Monthly Archives: September 2016

TVD’s The Idelic Hour with Jon Sidel

Greetings from Laurel Canyon!

Into numberless reflections / Rises a smile from your eyes into mine / Frozen warnings close to mine / Close to the frozen borderline / Frozen warnings close to mine / Close to the frozen borderline

Reading Nico’s icy lyric, I can’t help to think about last Monday’s Presidential debate. Yikes! God help us!

On an opposite note, it’s been a hot one in the canyon this week. What this current heatwave has to do with “frozen warnings,” fuck only knows.

I’ve always liked hot Santa Ana winds, and warnings in a song. One of my band’s first songs was called “Beware.” It’s actually pretty funny that the song had absolutely no meaning, but drew out that certain smile I only seem to find in young men wearing leather jeans or cool psychedelic garb.

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TVD Live: Angel Olsen and Rodrigo Amarante
at Thalia Hall, 9/27

PHOTOS: BRIGID GALLAGHER | Angel Olsen was welcomed to Chicago with two sold out nights at Thalia Hall this week. Joining her was bilingual crooner Rodrigo Amarante.

Brazilian singer-songwriter (perhaps best known for the theme song for Netflix’s Narcos), Rodrigo Amarante set the scene for the night holding down the stage with just his guitar and sweet vocals. Between songs he told the audience, “I had the best day. They treated me like a king here even though I’m just a pawn. I’m so happy.” You could feel his happiness as he whistled along with his tunes. As Amarante sang, he and his guitar filled the room with the impression of a full orchestra playing.

Amarante’s first solo album, Cavalo is currently available on vinyl. His sophomore release is anticipated some time this year.

A full house waited in anticipation gathering closer and closer to the stage as Angel Olsen’s set time was approaching. Soon her band entered the stage in uniformed suits topped off with bolo ties. A few moments later Olsen appeared on stage and everyone went silent as she put on her guitar. “Oh you’re quiet now…that’s cool,” she told the crowd who quickly began cheering, “Yeah right!” she exclaimed before playing the notes of her first song “Never Be Mine.”

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TVD Live: Billy Bragg
& Joe Henry at the Birchmere, 9/27

Capping one of the more remarkable concept recordings of 2016, the next phase of Billy Bragg & Joe Henry’s celebration of the U.S. train system, Shine a Light: Field Recordings from The Great American Railroad is a U.S. tour that started Wednesday at the Birchmere in Alexandria, VA.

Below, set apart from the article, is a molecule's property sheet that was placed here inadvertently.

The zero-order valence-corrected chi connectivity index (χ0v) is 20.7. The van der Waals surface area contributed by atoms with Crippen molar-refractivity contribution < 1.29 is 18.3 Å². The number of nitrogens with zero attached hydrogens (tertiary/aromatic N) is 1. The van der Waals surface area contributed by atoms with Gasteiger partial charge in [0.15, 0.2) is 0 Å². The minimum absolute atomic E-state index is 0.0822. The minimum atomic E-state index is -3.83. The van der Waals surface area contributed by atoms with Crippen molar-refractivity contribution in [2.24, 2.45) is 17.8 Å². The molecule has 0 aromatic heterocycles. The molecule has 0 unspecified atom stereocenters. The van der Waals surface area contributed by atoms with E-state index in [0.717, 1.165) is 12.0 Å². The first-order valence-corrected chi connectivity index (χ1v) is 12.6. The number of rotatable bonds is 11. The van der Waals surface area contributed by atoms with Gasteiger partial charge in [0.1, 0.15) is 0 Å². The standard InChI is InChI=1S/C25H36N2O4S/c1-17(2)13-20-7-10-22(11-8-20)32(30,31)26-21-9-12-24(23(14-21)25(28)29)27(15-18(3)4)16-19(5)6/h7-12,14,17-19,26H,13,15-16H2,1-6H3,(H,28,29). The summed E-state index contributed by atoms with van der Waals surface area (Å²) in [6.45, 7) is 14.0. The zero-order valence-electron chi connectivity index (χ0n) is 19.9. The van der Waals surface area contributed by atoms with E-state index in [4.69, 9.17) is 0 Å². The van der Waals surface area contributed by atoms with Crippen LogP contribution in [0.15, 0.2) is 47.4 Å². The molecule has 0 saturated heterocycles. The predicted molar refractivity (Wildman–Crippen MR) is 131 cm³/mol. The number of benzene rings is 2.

The two seemed a little startled to see so many people. After all, there seemed little passerby interest when they had recorded their collection of classic train songs just last spring, while on board the Texas Eagle from Chicago to Arkansas through the Lone Star state and then on the Sunset Limited up to Tuscon to Los Angeles. In addition to recording while they rolled along, they set up inside grand old train stations, alongside the track or inside hotel rooms nearby (the same one, in San Antonio, where Robert Johnson first recorded).

It’s a lovely and evocative set of songs, of course, from Lead Belly and Jimmie Rodgers (“The Singing Brakeman”) to the Carter Family and Woody Guthrie, whose lyrics Bragg had previously put to song in his Mermaid Avenue project with Wilco. Still, when they did their recordings, they said they had next to nobody stopping to listen.

In concert, Bragg’s deep British baritone works as well on these old songs as they did old labor tunes, standing out on things like Jean Ritchie’s “The L&N Don’t Stop Here Anymore” and the traditional “John Henry.” He brings a steady authority and empathy for the bypassing era.
Henry, who may have started this project as producer but elevated to co-singer and guitarist adds key harmonies and intricate strumming. Their singing together lessens the loneliness of the troubadour traveling by rail.

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The Bear Creek Bayou Festival arrives in New Orleans: Our picks for Saturday, 10/1

The music and festivities get started at 11 AM on Saturday morning and continue all day and well into the night. It’s a marathon not a sprint. Here are our picks for the day. The full schedule is here.

I love when festival organizers book up-and-coming bands. Though I haven’t heard Doombalaya, I love their name and given the track record of this fest, I expect they will impress. They hit at 12 noon after a breakfast set from Mardi Gras Indian funkateers, Cha Wa.

Of course, since Doombalaya is up against Zigaboo’s Funk Revue it may be hard to skip one of the originators of New Orleans funk. However, Zig will be reprising his Friday evening set with Foundation of Funk at 3 PM on Saturday, so there’s another chance to hear the drummer from the original Meters.

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Vanessa Silberman,
The TVD First Date and Premiere, “American
Folk Rock”

“I always loved going to Amoeba or Rasputin Records growing up in the Bay Area or going to little mom and pop shops and going through the used vinyl and 7″ sections looking for music I liked or cool covers—I love vinyl art!”